Five things for pharma marketers to know: Friday, August 21

Eli Lilly's Axiron is used to treat men with low or no testosterone.
Eli Lilly's Axiron is used to treat men with low or no testosterone.

The FDA is pushing the companies that make testosterone products to work together on a randomized controlled clinical trial—the gold standard—that would assess testosterone's risks and benefits, according to MedPage Today. The agency earlier this year had required updated labels for testosterone products, based on the potential risk of the treatment. The use of direct-to-consumer campaigns marketing a treatment to address low testosterone also came in question.


Google plans to spin out its life-sciences group, which is developing a contact lens that monitors blood glucose levels, and make it a stand-alone company under the Alphabet parent company. It is also working on a nanodiagnostics platform and a cardiac and activity monitor.


Novartis said it will buy all remaining rights to Arzerra (ofatumumab) from GlaxoSmithKline in a deal worth up to $1 billion. Novartis already owns the oncology indications for the drug, which is being tested as a treatment for relapsing remitting multiple sclerosis and other autoimmune conditions.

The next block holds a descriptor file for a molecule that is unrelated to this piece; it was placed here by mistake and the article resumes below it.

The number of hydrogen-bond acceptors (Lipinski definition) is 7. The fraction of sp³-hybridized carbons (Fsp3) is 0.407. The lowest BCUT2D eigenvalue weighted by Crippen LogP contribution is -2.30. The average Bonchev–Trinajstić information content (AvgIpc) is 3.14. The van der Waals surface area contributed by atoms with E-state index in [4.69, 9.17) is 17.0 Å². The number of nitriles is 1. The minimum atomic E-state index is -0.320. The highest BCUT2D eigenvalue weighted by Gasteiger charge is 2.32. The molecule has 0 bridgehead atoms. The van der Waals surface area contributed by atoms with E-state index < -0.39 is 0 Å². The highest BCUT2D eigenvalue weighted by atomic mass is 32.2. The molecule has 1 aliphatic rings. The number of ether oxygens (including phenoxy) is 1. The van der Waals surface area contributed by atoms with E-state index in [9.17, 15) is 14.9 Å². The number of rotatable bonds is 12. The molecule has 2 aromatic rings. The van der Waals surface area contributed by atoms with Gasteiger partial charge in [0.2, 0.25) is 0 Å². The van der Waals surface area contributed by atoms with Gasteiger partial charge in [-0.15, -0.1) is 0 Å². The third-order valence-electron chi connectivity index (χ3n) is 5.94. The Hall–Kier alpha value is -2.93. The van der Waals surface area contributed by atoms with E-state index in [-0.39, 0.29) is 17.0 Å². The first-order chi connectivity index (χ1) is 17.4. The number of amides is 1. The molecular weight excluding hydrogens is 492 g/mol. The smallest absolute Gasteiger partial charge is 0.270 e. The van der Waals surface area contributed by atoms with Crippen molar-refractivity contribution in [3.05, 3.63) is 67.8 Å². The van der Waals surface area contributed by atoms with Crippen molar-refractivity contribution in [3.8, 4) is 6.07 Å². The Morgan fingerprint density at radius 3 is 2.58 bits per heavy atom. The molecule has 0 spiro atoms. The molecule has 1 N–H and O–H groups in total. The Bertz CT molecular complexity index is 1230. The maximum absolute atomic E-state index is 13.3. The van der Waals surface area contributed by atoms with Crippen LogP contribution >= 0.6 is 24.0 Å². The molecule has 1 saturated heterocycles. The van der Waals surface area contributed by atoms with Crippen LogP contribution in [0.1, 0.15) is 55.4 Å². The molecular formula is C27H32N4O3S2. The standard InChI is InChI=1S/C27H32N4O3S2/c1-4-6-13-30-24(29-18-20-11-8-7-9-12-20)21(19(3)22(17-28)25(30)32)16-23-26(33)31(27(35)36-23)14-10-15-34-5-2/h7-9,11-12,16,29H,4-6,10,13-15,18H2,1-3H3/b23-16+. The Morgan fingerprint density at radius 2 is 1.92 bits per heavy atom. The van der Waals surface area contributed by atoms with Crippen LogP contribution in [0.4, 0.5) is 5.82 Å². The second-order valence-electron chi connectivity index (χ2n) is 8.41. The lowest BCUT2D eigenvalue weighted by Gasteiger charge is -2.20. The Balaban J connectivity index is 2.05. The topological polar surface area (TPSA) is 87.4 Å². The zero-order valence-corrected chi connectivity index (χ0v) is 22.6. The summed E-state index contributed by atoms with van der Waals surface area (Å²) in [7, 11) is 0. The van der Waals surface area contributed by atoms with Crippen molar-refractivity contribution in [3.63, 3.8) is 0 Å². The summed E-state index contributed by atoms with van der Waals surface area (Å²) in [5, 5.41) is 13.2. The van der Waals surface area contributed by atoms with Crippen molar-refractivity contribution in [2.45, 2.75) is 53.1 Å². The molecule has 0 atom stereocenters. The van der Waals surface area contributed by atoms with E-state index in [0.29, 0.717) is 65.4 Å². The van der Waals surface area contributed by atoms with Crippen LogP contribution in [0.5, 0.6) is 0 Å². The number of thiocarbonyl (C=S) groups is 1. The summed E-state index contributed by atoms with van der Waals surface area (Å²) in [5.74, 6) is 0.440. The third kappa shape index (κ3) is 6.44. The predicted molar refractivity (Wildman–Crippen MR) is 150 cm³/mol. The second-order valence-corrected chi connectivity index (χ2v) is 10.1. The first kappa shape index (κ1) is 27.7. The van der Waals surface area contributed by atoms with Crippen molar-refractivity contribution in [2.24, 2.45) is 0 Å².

Rep. Elijah Cummings (R-MD) told Politico that he hopes a new Kaiser Family Foundation poll surveying Americans' views on drug prices will encourage Republican lawmakers to investigate the issue. The poll found that 83% of Americans believe the government should be able to negotiate prices on behalf of Medicare enrollees.


ICYMI: President Jimmy Carter's admission that he will undergo treatment for metastatic melanoma highlights the role of new immuno-oncology drugs in cancer care. Carter's treatment will include Merck's Keytruda, one of three FDA-approved immunology therapies. Good luck, Mr. President.